The Running Game: USF’s running game looked solid in week one, but you have to question the opponent.  No offense to the Stony Brook fans out there reading this (there aren’t any), but you have to do your best to ignore almost any result against an opponent of that caliber.  So the Bulls were solid.  Moving on.  I’ll get this out of the way, Florida has the advantage.  Jeff Demps showed that at any point, he can break one.  He’s faster than any other player on the field in any given matchup.  That’s fact.  If given a slight break in the defense, Demps can and will exploit it and there’s six points.  With Mike Gillislee looking like he’s ready to claim the backup spot, that’s two Gators that can take it to the house.  Advantage: Florida
The Pass Catchers: Based on talent alone, I’d have to go with Florida.  Deonte Thompson, Carl Moore, Omarius Hines, Chris Rainey, Andre Debose.  These are all highly capable receivers.  Looking across the sideline, you find Dontavia Bogan and a band of individuals just trying to stay healthy.  But here’s the thing.  USF always seems to find a way to get receivers to perform.  If we’re looking at what we know, which is really just what came out of week one, then the gap between the Bulls and Gators doesn’t appear to be all that much.  In that case…Advantage: Push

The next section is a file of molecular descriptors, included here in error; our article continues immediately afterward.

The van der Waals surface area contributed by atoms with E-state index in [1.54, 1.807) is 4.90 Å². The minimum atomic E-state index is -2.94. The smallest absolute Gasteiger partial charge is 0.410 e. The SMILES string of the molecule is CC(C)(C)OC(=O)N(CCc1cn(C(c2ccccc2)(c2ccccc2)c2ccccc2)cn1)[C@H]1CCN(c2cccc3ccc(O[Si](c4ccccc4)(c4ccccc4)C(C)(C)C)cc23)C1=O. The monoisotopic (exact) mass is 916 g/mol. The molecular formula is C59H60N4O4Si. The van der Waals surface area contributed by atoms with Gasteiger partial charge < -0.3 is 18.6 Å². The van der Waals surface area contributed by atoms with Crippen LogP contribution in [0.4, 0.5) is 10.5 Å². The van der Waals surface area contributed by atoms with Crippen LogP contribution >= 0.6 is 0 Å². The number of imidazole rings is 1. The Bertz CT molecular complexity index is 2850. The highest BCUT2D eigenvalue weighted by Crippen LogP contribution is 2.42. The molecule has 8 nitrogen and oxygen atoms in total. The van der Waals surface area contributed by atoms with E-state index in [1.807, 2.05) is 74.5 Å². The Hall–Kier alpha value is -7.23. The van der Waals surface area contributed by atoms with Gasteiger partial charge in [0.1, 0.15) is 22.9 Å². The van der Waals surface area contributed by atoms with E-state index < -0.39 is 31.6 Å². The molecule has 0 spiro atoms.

The Offensive Line: I’ve said several times that we’re looking at what could possibly be the best group of offensive linemen the Gators have ever put together.  Does anyone still think that after game one?  There were snap problems, injuries and suspensions, and players stepping in that weren’t ready.  Because of all of that, we have no idea what we’re getting in game two.  USF on the other hand looked (and here’s that word to be used against FCS opponents) solid.  Advantage: USF
Now Bulls fans don’t get all uppity to the point you start drafting letters to your congressmen, but here’s where it gets a little ugly.  The defense.
The Defensive Line: The defensive line has been one of USF’s strengths in recent years and it should be again this year despite losing two NFL draft picks.  Terrell McClain is a beast in the middle who loves to get dirty and disrupt any offensive play headed his way, but Florida’s depth wins out.  While the Gators might not have a star at defensive end (yet, Ronald Powell is only one game into his Florida career), they have a rotation that goes three deep.  Whoever is in is fresh and that can create a serious headache for any offensive line trying to keep defenders out of the backfield.  At defensive tackle, the Gators have two great starters, two guys behind those starters that were former starters, and a true freshman who looked superb in his first outing.  Advantage: Florida.